Skip to main content
Headshot of Marc Bjurlin
UNC Lineberger’s Marc A. Bjurlin, DO, MSc, FACOS.

As a teenager in Minnesota, UNC Lineberger’s Marc Bjurlin, DO, MSc, FACOS, was first exposed to surgery when he was in a serious ATV accident, driving the vehicle into a barbed wire fence and ending up with severe lacerations. Despite the trauma he experienced, Bjurlin said it was the first moment he became interested in surgery as a career.

“It was my first experience with medicine and surgery,” he said. “I was admitted to the hospital as a trauma patient and went straight to the OR. I got good care, and it piqued my interest.”

Bjurlin received his medical degree from Midwestern University and completed his residency at the Cook County Hospital in Chicago. After residency, he completed a fellowship in urologic oncology at New York University along with a master’s degree in clinical investigation through the New York University School of Medicine. In 2018, a position at UNC opened up, and Bjurlin and his wife, Maria Fernanda Ochoa Toro, headed south to Chapel Hill.

“I was on staff at NYU, living in a 400-square-foot apartment. I wanted some place with a better lifestyle,” he said. “There was an opening [at UNC] and my skill-set fit what they were looking for. It was a good match.”

Joining the UNC urologic oncology team

Bjurlin has found his niche within the urologic oncology team at UNC Lineberger, and is making his mark through the single port robotic surgery program. Robotic surgery is a form of minimally invasive surgery where surgical instruments are attached to mechanized “arms” that are controlled by a surgeon at a console. The surgeon’s hand movements are then transmitted to the robotic instruments to perform the procedure. The surgeon is able to emulate actual wrist movements using the robotic instruments.

While the robotic surgery program at the North Carolina Cancer Hospital, the clinical home of UNC Lineberger, pre-dated his arrival, Bjurlin has taken it to the next level, using a da Vinci single port surgical device to employ precision techniques in patients with bladder cancer.

Robotic surgery and advances in surgical care

Caption available
Bjurlin with the da Vinci single port surgical device.

With typical bladder surgery, multiple incisions must be made, which can lead to longer recovery times and more trauma to surrounding tissues for patients. Using the da Vinci single port system, Bjurlin only has to make one incision, and the device allows for just as much access to the abdomen with that one incision as with multiple ones.

“The single incision has the potential to improve outcomes and reduce complications,” he said. “I don’t have to worry about putting four instruments into the abdomen of a patient who has had prior complex abdominal surgery. There is a shorter recovery time and improved cosmetic results, all with a 2.5 cm incision.”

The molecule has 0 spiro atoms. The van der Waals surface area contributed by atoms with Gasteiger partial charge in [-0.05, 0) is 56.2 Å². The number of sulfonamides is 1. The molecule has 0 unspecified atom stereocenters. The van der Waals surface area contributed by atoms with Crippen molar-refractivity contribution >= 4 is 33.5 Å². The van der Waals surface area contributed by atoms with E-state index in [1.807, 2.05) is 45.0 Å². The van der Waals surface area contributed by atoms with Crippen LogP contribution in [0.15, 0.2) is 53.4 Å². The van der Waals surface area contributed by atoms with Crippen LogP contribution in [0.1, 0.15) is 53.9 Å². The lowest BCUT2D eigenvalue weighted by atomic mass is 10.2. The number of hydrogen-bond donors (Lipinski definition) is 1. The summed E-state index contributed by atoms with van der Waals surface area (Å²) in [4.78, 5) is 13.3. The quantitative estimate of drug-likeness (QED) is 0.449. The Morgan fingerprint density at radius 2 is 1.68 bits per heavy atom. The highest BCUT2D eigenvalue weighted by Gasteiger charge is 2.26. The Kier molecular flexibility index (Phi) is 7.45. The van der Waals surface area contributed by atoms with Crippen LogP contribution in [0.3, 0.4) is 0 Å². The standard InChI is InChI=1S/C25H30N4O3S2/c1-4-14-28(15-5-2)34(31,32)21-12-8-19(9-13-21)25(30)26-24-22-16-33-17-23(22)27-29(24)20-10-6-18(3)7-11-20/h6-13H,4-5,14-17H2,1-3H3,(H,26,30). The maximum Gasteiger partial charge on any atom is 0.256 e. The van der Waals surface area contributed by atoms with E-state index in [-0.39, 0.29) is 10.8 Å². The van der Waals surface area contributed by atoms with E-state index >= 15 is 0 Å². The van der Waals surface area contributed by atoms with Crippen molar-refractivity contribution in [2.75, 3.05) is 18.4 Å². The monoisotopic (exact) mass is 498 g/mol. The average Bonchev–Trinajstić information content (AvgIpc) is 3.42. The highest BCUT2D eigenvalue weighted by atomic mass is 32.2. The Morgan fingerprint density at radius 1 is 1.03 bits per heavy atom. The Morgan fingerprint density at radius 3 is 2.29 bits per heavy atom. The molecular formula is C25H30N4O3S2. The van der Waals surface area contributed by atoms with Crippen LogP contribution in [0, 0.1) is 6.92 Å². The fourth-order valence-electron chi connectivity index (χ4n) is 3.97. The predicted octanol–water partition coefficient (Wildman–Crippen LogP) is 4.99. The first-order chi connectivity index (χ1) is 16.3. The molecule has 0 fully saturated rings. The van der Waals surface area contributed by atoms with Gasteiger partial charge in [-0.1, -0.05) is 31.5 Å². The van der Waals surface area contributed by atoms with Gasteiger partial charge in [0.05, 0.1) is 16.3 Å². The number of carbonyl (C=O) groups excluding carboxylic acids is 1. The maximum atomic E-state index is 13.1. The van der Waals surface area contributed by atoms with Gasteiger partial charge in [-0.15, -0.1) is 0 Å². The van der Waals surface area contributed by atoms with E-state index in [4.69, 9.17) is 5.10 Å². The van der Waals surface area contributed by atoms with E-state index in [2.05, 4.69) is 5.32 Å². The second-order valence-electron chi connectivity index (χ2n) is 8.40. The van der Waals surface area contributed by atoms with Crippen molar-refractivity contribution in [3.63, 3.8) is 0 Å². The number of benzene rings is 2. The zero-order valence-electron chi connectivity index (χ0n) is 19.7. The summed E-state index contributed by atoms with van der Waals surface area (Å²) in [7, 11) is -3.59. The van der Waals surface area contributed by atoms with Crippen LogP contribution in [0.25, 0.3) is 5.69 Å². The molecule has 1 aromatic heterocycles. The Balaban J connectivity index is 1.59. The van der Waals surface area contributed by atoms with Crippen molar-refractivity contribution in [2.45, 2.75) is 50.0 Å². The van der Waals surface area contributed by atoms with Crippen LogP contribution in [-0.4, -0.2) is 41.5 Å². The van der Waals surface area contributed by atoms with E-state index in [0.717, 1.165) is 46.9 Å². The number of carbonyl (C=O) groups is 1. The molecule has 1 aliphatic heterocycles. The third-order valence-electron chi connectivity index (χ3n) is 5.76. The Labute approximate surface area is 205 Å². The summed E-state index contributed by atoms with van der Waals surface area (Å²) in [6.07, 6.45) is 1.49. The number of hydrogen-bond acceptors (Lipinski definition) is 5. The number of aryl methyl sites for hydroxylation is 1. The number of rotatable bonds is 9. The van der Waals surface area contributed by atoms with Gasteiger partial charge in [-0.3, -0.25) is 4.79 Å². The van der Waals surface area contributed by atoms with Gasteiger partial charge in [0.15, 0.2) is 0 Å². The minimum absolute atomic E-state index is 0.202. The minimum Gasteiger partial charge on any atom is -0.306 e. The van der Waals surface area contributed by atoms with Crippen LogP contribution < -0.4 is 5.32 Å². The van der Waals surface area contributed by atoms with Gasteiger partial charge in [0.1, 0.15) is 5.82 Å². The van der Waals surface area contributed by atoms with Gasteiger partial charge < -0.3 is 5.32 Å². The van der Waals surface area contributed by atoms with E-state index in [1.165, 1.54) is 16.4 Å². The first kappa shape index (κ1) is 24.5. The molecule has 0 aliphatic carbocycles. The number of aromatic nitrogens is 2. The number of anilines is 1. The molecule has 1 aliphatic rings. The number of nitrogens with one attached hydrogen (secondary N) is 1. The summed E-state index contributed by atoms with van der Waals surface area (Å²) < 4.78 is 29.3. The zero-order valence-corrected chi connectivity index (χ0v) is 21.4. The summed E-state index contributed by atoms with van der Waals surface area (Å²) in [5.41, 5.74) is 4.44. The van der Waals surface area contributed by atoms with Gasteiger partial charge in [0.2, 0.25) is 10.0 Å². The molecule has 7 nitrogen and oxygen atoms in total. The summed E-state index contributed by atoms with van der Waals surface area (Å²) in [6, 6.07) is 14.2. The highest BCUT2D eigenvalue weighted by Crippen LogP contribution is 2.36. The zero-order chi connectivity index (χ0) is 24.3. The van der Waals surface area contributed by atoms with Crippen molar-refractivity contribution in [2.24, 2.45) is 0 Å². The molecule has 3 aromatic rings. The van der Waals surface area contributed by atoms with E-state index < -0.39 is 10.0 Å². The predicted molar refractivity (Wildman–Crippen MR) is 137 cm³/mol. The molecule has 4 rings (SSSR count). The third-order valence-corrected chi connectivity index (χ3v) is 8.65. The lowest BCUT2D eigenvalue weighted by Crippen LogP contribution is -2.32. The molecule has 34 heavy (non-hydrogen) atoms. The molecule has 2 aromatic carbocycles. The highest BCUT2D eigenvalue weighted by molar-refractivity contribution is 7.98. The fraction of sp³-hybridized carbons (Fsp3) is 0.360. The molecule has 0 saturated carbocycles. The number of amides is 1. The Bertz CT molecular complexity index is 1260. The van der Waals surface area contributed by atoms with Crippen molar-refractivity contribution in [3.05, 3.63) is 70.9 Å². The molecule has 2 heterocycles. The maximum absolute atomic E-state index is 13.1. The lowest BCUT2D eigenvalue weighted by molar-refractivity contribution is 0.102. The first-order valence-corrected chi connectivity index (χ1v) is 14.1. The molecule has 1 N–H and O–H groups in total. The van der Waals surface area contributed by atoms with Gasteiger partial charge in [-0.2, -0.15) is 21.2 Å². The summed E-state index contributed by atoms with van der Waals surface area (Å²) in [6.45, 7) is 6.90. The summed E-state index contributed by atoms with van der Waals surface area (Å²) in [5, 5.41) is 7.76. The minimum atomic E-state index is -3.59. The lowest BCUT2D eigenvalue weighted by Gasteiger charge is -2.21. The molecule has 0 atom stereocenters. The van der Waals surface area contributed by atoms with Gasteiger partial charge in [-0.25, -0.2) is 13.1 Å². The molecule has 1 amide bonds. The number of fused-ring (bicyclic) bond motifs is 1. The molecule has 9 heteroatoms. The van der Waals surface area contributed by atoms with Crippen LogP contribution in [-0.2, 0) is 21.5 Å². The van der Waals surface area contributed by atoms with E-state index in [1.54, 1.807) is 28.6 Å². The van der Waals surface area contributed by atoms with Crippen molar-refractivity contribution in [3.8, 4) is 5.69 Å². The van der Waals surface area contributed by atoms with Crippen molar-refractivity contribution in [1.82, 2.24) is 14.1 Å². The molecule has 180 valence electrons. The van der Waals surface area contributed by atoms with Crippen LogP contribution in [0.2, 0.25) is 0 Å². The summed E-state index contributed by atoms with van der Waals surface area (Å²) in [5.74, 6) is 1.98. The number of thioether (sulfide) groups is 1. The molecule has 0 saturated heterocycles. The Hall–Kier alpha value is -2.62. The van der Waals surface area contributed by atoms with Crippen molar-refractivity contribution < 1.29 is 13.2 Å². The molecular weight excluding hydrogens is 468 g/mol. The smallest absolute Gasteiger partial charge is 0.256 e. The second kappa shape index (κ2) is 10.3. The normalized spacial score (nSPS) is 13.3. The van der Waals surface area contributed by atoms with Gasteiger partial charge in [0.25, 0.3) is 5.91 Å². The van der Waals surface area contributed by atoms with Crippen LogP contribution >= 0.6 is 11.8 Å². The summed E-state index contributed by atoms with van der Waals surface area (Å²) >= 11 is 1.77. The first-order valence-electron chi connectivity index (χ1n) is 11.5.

Bjurlin went through specialized training to use the single-port device, honing his skill first by operating on pigs, then putting it into practice with human patients. He’s treated more than 35 cancer patients so far and said he’s been pleased with the results.

“Not every patient needs this type of surgery, but choosing the right patient for the right treatment is part of providing complex cancer care,” he said.

Bjurlin coordinates with UNC Health’s CARES robotic surgery team in deciding which patients are good candidates for the da Vinci surgical device. “We look at whether we can offer added value to patients through robotic surgery, and how do we expand the program to benefit patients and improve outcomes and improve our care. Our multispecialty group vetted the benefit of the single port robot. It’s been well received.”

His skill with the device is also unmatched, and he is often asked to proctor for single port surgery, and he helps train other surgeons across the country to use the device.

Cancer research and collaboration

Bjurlin’s interest in patient care lies outside the operating room, as well. He is actively pursuing research into how smoking traditional cigarettes and e-cigarettes can cause bladder cancer in patients. He’s compared the urine of traditional cigarette smokers with never smokers and e-cigarette smokers, and found that e-cigarette users have carcinogens in their urine, and his work is focused on whether those carcinogens are linked to e-cigarette use.

“Just because there are carcinogens doesn’t mean e-cigarette use causes cancer, but they are detectable, and it’s concerning. It definitely requires further investigation,” he said.

Other research projects include working with a multidisciplinary group, including UNC Lineberger’s William Kim, MD, the Rush Dickson Distinguished Professor, using mouse models to further explore the effects of vaping on bladders in mice. He is also looking at how physicians use imaging to detect and identify stages of bladder cancer, and how artificial intelligence methods can be incorporated into standard imaging, like CT, MRI and PET scans, and use algorithms to spot cancerous anomalies in patients. Bjurlin is also working on 3D virtual reality and printed modeling of kidneys using AI applications to help improve teaching surgical techniques and operation preparation for medical residents.

Bjurlin’s research work across these diverse areas and skill with the single-port robotic surgical device are enhanced by UNC Lineberger’s collaborative environment, and he is supported by his colleagues at every step of the way.

“I think the urologic oncology group is phenomenal,” he said. “The collegiality, the wonderful faculty, staff and residents makes me really happy to come to work. It’s very different from life in New York City. There are good advantages here.”